Tara said...

Can you tell me the purpose of long meetings? What is so important to talk about that can't be typed out via email so that we don't have to get distracted by that instead of our work? I'd rather file than go to a lame meeting.

I like the fact that the kids thanked you.

mielikki said...

thats wonderful that the kids turned out to be so refreshing. I have come to the conclusion that I actually enjoy most kids out there, lately.
I hope the 4th one does really well, it's commendable of him to want this for himself.

laura b. said...

It is great to be able to find those worthwhile moments stuck in the middle of the rest of the junk.

sybil law said...

Awww, that makes me all verklempt!
That was my lame attempt at saying something in the spirit of the story.:)
But seriously - that's awesome! I went to many bar/ bat mitzvahs back in junior high. The language is indeed rough!
You rock!

Anonymous said...

Which "Rogue" book..that was a good series?

This is something I have heard about a bit and never quite understood in regards to the Jewish faith. Kids have to do meetings and learn songs and reading before they cross into "adulthood"? Am I at least on the right track? I never knew so much went into this tradition.

Churlita said...

What great kids. Isn't it nice to know that kids still grow up with manners and goals?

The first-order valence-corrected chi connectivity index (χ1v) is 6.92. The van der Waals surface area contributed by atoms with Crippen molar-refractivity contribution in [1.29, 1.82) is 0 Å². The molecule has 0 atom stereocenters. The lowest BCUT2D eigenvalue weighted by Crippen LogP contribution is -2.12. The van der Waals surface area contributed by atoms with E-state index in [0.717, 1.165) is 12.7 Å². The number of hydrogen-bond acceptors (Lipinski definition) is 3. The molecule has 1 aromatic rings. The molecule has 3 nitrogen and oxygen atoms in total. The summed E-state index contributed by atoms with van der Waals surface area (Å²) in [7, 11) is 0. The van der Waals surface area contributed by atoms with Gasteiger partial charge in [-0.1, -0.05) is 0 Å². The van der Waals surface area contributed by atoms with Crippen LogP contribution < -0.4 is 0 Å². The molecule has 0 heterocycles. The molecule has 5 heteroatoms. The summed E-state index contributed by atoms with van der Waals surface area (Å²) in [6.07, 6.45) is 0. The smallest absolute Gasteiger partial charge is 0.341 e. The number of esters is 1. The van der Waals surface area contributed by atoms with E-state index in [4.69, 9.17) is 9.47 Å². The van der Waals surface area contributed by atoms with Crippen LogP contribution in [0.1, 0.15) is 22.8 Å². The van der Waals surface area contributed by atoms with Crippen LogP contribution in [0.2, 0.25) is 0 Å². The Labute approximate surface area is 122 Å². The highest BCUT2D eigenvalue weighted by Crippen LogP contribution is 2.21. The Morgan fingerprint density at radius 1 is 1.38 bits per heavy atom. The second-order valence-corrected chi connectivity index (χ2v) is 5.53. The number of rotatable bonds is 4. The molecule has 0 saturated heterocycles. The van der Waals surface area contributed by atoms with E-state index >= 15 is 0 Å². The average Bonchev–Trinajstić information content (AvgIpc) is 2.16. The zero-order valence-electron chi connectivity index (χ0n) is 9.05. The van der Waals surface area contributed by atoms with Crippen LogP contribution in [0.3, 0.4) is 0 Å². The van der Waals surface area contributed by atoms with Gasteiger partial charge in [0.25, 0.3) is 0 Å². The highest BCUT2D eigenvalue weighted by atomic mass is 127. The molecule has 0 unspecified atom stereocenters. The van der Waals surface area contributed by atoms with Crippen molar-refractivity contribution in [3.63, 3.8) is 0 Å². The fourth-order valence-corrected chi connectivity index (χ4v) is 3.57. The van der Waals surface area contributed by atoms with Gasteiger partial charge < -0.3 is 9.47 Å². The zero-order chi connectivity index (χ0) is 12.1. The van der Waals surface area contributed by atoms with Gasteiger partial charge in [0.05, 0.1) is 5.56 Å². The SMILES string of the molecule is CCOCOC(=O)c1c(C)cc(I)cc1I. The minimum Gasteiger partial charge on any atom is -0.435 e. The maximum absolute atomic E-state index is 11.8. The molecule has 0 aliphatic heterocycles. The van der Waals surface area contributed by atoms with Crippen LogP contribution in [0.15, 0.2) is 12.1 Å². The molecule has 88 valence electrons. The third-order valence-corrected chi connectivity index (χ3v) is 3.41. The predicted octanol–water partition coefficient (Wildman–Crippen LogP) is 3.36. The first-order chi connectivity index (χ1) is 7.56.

David in DC said...

Tara: The purpose of long meetings is to provide gripe fodder for blogs. Dunno why they held them in pre-internet days.

I liked the fact that the kids thanked me, too. They're two and three years older than Monkeyboy, and he's at an age where seeing that behavior in peers and big kids is probably at least as influential as parental behavior modeling is at this point.

Meilikki: agreed, on all counts.

Laura: Yes it is. Like I said, it contributes mightily to maintaining a semblance of sanity.

Sybil: It's o.k., while you're verklempt, we'll talk amonst ourselves.

I used to love that sketch. I read Mike Myers modelled the character on his mother in law and even used her real name --- Linda Richmond.

e-e: The Rogue Squadron books are nowhere near as good as the ones by Timothy Hahn, or Barbara Hambly, or a few of the other Star Wars book writers, but they doesn't suck and Monkeyboy likes 'em.

Books 1 through 4 are by one author, who did a pretty good job of integrating the books with the storylines in the Rogue Squadron comic books, by Darkhorse Comics.

Decent story arc, but his prose is pretty leaden.

Books 5 through 8 are by a writer with a much defter touch, and a lot more humor.

We're on Book 9 now, ("Isard's Revenge") and back to the initial author. I've read quite enough about space battles.

"Wedge locked his X-wings in attack poistion, pushed the etheric rudder to tip up onto one S-foil and juked up and down to evade the squint's laser shots while he waited for the aiming reticle on his last proton torpedo to switch from yellow to red," can only be written so many different ways, and I'm pretty sure, in nine books, we've covered all of them.

I cover your other question in my next post.

David in DC said...

Churl: It's great when they are. It's not a universal phenomenon.

Bubblewench said...

Glad to hear the kids gave you a little happy boost. Sounds like you needed it.